What Automation Companies Can Learn From the IKEA Effect

In a world of so many manufacturing industries, the assembly line is a vast area of cost, investment, and headache. In fact, LPKF has made it their mission to help companies in the medical devices, automotive, and consumer goods industries streamline assembly of their products and reduce the time and labor needed to assemble their products.

The mere idea that there may be an industry in which customers were able and preferred to assemble their products may seem laughable. But in fact, this market does exist.

The IKEA Effect

The IKEA effect refers to the increased value that consumers tend to place on objects that they have assembled themselves.

Though IKEA is especially famous for selling flat pack furniture that requires assembly by the end users, there are quite a few businesses that have seen a significant profit in creating products that are “some assembly required” according to a recent Harvard Business study.

The primary reason that the researchers found for this is that people tend to have a greater emotional attachment to things that they labor to put together themselves.

The results of the study applied whether or not the participants claimed to be interested in “Do It Yourself” projects. Consumers who finished assembly of a piece of furniture consistently increased their valuation of the object, due to the labor and time that was spent assembling it, and developed more attachment to the object.

It’s important to note that this effect only occurs during a successful completion of a product.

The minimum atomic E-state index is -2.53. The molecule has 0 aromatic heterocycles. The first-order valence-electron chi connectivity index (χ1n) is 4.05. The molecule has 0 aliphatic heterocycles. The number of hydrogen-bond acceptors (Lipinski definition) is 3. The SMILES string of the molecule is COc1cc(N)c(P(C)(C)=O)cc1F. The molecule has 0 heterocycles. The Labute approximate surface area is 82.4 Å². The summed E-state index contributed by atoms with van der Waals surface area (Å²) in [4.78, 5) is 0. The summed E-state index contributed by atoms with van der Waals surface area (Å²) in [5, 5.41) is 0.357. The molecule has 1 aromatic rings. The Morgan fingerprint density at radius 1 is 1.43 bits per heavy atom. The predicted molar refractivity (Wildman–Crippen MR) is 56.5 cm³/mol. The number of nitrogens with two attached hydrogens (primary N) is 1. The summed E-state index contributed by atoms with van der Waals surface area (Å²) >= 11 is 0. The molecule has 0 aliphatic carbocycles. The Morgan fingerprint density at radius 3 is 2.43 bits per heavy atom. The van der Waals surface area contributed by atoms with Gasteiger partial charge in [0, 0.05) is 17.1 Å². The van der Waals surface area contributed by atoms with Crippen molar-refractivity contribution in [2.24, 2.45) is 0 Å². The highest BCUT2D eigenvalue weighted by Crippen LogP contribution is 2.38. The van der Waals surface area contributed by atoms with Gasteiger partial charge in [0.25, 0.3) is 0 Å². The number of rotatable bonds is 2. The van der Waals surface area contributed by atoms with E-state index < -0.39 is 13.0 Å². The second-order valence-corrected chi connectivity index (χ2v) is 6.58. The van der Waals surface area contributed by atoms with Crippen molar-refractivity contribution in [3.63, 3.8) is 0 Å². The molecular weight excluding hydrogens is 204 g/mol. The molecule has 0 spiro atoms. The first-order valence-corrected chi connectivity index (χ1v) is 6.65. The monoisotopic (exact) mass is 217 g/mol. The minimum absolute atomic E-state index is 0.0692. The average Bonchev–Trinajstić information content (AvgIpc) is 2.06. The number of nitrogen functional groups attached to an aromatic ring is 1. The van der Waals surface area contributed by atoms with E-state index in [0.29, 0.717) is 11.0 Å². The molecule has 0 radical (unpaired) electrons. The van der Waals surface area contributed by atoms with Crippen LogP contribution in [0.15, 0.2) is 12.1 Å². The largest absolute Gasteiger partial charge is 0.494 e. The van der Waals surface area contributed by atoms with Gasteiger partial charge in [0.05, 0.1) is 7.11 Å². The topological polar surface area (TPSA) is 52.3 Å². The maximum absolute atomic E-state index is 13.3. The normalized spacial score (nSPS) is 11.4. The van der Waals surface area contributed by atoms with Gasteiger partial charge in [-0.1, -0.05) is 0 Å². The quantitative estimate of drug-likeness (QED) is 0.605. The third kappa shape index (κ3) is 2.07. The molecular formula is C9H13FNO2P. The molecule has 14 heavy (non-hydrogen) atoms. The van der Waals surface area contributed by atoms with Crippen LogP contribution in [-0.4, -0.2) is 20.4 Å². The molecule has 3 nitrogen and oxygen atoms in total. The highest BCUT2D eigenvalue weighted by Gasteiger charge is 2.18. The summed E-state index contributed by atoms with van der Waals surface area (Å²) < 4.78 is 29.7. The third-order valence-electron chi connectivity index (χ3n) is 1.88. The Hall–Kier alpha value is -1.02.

Therefore, it seems that the lessons learned from this study can cut both ways. In one aspect, successful completion of a DIY project can lead to an increased feeling of attachment and value assigned to an object. On the other hand, if the consumer fails to complete a DIY project, there can be strong negative emotions which can eliminate any positivity that a customer may have felt about the item being assembled.

The Lesson Is Clear – Not All Companies Can Benefit From DIY Product Assembly

Given the fact that the “IKEA Effect” is only observed in those who successfully assemble a product, it seems clear that not every consumer goods company can benefit from the value-adding potential of the IKEA effect.

It makes sense that IKEA is the company that this effect is named after. Their furniture is streamlined and easy for any layman to put together. Just about any consumer can complete an IKEA project by simply following included instruction and using the tools that came with their product.

However, there are industries where this is impossible. The very nature of the IKEA effect precludes specialized manufacturers from enjoying these benefits. Could you imagine if you bought a car and were asked to assemble the crankshaft yourself?

Automation Companies, the IKEA Effect, and the DIY Laser Welding System

The IKEA effect is alive and well in the area of factory automation and the integration of laser plastic welding systems into automated assembly lines. The LPKF InLineWeld 6200 (IW6200) is a turn-key, drop-in laser welding solution that integrators can easily integrate into automated workflows.

The IW6200 module contains everything required for laser welding plastic parts, including the diode laser, optics, scanner, clamping system, control software, electrical cabinet, cooling, and ProfiNet interface enables connection to your factory MES system. The ProfiNet interface allows the transmission of process data to the welder and supplies the actual welding data such as; power settings, melt travel, time to collapse, and OK/Not-OK part status at the completion of welding.

LPKF offers Design Validation and Production Validation services so that the systems integrator does not have to worry about the welding aspects of the system. LPKF service engineers will support the integration and setup of the modules into workflows, allowing you to focus on the overall process and other manufacturing steps. We’ll also set up the welding parameters and train factory operators on all aspects of welding parts, substantially reducing risks to the integrator.

Still, despite the fact that only some companies can benefit from the IKEA effect, it’s an interesting look into how consumers assign a value to objects. The insights gained from this study are sure to be useful to companies considering a product that requires DIY assembly.

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